47

As outlined in the bug report, the issue is that an authentication dialog shows up on trustworthy.com, so oblivious users (and let's be honest, many users who pay attention as well) will type in their username and password, not realizing they're actually sending it to malicious.com. Combine this with a very similar looking domain (e.g. trustw0rthy.com), and ...


16

Passwords in general should be stored hashed on the server, no matter if they are transferred within some HTTP POST body as a result of a form submit or if they are transferred in the HTTP header as in Basic authentication.


12

Yes, it should be. The default backend for HTTP Basic Auth is htpasswd, and it encrypts passwords*: htpasswd encrypts passwords using either bcrypt, a version of MD5 modified for Apache, SHA1, or the system's crypt() routine. Files managed by htpasswd may contain a mixture of different encoding types of passwords; some user records may have bcrypt or MD5-...


9

I think I know what's happening with you. Actually, that's exactly what I do with the image in my "about me" section in my StackExchange profiles. It's a .php file that grabs some information about the visitor (IP address, browser type, whether the visitor made the smiley happy or not, etc.). I simply rewrote the URL to show two different images that are in ...


7

If you aren't using HTTPS then this information could easily be picked up by anyone sitting between you and your server and reused. If you are using SSL/HTTPS to encrypt the link, then you should be fine.


6

Firefox (Firefox 68.0, under Linux) doesn't store this info in Cookies and Site Data but in History. You need to go to Preferences->Privacy & Security and under the History section, click on Clear History.... Make sure the Active Logins checkbox is checked before you submit.


4

This is called a 403 phishing attack, and the only way you can prevent it is to prevent user-generated-content from containing links to external resources that are rendered on your pages, like images. Fortunately, it's not a particularly common attack, but it can be concerning, particularly if the credentials users use on your site are more likely than ...


2

ZAP supports HTTP basic authentication natively, so you wont need to use Zest in this case. If you know that an app uses basic auth then you can set that up via the API. However I recommend that you start by using the ZAP desktop as this is much easier to use when debugging issues. For specific help with this its probably quicker to ask on the ZAP User Group:...


2

The accepted answer (clearing "Active Logins" from "Clear History...") has the disadvantage that it clears all active logins, including from other sites on other browser tabs. An alternative, at least with Firefox, is to reload the page by specifying a different (or invalid) login. This can be done by adding it in front of the URL: http://...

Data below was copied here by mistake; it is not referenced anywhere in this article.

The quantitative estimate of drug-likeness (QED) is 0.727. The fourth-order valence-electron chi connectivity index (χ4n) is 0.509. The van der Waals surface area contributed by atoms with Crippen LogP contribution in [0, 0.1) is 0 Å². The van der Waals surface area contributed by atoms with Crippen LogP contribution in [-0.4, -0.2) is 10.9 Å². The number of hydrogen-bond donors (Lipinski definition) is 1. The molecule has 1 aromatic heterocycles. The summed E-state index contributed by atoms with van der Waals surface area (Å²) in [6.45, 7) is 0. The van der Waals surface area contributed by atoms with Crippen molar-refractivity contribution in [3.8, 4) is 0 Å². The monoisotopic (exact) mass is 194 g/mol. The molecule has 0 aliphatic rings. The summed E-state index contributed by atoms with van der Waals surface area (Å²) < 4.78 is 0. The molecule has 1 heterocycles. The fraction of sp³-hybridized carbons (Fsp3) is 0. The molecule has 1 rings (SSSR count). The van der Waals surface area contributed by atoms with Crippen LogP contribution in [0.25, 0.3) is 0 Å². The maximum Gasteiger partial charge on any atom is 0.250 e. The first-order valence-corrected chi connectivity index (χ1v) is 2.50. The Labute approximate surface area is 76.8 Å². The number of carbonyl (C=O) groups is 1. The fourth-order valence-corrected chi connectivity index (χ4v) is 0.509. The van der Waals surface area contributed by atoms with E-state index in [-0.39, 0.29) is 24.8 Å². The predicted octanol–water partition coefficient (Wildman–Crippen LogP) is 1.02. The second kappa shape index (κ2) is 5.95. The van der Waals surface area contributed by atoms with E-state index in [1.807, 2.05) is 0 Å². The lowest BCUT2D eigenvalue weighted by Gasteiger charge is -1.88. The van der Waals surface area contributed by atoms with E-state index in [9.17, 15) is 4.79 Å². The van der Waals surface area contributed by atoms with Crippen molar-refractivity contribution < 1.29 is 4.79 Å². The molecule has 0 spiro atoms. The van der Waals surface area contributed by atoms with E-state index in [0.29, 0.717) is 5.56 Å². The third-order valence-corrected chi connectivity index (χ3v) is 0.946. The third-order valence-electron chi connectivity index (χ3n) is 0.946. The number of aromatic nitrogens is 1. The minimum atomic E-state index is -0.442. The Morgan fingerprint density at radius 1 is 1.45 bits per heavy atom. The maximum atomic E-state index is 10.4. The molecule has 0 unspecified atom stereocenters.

2

Like a normal (not same-site) cookie the Authorization header for Basic Authentication is always send with a normal HTTP request when the site is accessed and credentials are known, no matter if cross-site or not. There is no way to specify a different policy for this header.


2

The credentials are not part of the DNS query so they are not visible there. The credentials are included in the encrypted part of HTTPS so that the ISP cannot see these either.


2

Another argument not mentioned (I guess) so far is the fact that many mobile devices such as smart phones do not let the user check the certificate when doing basic auth over HTTPS in the browser. That means that unlike with forms based auth you cannot bypass the basic auth popup which is a modal dialog on most mobile platforms to check the certificate ...


2

As mti2935 mentions, the Basic Auth header is automatically sent by the browser with every request. That means setting a session cookie is redundant. However, usage of HTTP Basic Auth should be discouraged, as is discussed in this answer.


1

If your variable, req.session.loggedIn is client-side controllable, then you have a gaping authentication flaw. Assuming that is the case -- you need to generate a unique session ID after successful login. When a user requests a page, you will check if the session ID is valid. It's worth noting: we want to reduce transmittance of credentials wherever ...


1

I can think of three points: You must use HTTPS, or password will be sent in plaintext. But you need HTTPS for all authentication so this is not specific to basic auth. (I wouldn't really care about the fact that the password hits the network multiple times instead of once. Either you use HTTPS, and then it is fine, or you don't, and then just sending it ...


1

Using Basic Authentication over HTTPS is considered to be secure as the main issue with Basic Authentication is that the credentials are sent over clear text. However, there are some common practices that make using Basic Authentication a bad idea. The following are some examples: Usually no request limiting is put in place - This can allow brute force ...


1

Here is a bit more context for history. Just like others said Basic Auth over TLS works well if you can live with a few limitations. Used on the client side, you probably need to deal with session management, which is rather hard with Basic Auth. On the backend, Basic Auth performs well but relies entirely on TLS for confidentiality and integrity. It is ...


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